Junkies, alcoholics and narcissists, all eventually must face the immutable law of diminishing returns, an inevitability that will determine the specific period in their lives when the drugs or booze or the physical beauty/charisma are usable and useful, and what precisely must be accomplished during this relatively brief interval. Elliott Smith knew this far prior to his death, obviously, and deliberately framed his From a Basement on the Hill as the chronicle of his death foretold. Yet perhaps most interesting about this particular book of doom is its distinct lack of long, dreadful minutes of agonized introspection or indeed anything remotely resembling a view that death is anything other than one of the more beautiful parts of life. These songs, while all mottled with scars and scribbles, much like the artist’s face and body, one and all feature a kind of weirdly upbeat forward motion. It’s a forward motion toward death, yes, but if the strange whims of the arrangements and structures of these works strike you as evidence of a kind of willful self-destruction, several spins (and Smith’s own explicit lyrical confirmations) make more obvious a ubiquitous calm; one senses a palpable joy (better, something approximating joy) in Smith’s knowing his destiny. The album is characterized by the sound of his relief that the worst and hardest part — staying alive, proving his points, perhaps — is over.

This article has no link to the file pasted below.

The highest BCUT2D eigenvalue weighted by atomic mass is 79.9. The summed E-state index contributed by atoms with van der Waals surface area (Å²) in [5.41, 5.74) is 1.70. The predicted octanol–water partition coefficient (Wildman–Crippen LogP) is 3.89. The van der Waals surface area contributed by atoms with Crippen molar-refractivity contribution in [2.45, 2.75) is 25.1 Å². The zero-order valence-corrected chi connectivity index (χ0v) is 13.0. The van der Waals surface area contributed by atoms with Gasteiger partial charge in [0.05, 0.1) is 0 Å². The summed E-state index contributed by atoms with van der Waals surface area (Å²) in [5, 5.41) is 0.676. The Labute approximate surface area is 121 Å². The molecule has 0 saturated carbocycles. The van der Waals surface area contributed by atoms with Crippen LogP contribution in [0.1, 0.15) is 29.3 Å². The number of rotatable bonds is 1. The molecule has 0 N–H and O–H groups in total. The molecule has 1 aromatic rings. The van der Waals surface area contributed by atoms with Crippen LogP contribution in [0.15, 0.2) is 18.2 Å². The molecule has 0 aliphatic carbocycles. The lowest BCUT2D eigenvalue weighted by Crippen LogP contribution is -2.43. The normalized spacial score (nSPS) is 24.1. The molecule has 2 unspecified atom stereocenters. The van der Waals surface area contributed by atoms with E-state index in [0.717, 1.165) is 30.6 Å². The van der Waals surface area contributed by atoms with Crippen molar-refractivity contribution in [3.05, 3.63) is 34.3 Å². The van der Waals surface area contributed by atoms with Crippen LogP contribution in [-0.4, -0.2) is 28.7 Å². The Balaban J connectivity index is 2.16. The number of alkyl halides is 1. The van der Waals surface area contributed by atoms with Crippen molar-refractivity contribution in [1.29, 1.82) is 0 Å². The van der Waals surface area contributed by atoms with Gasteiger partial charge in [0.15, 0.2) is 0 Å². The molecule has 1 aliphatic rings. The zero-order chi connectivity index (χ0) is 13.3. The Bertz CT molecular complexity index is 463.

It’s the sound of finally released pure expression, a purely musical point Smith proclaims over and again throughout this sonically far-reaching album. The wretched, wrenching chaos of warped string damage launches the opening “Coast to Coast” into the set’s characteristically fantastic chord changes (better chords in unusual sequences are a truly progressive rock move that Smith understood like almost nobody else in pop), then bumps atop a bridge/chorus leaping jaggedly up the steps: It’s “Aaaahhh aaahhhh ahhh aaahhhh haaaa whooo whooo” and pianos tinkling too, but “It just wasn’t that much fun,” he says, and “I’ll never be good enough for you” and, cut to the chase, “Just leave it alone/just forget it/it’s really easy/I’ll just forget it too.” This is some really uplifting garbage, like he’s hauling the trash upstairs to empty it out the window. “Let’s Get Lost” is an acoustic-guitar number, not just with solo warbling but accompanied by harmonizing womanly warble at tail ends of key lines; these brief shades of harmony are daubed in like stippling, only to hint at the ways a single note placed just here can utterly mangle what we thought we were feeling.
Such adroitly idiosyncratic orchestration (and a lot of appropriately inscrutable engineering effects) anoints the entire disc with a specialness pretty much unheard of in the general pop realm. These songs are genuinely melodic (by that I mean melodically unclichéd), and so shrewdly arranged with a deliberately limited palette that their odd dimensions never suffer from incoherence or veer from very direct impact. Occasionally, as with “Pretty (Ugly Before),” whose beguiling, hovering suspended chords become something much more straightforward, you fear he’ll become Tom Petty, but then you remember something Dad once said: These guys aren’t roots-rockers, not mere new folkies. What Smith was was the reincarnation of John Lennon, musically if not spiritually ... and I do wish Lennon’s late-period work was as good as Smith’s.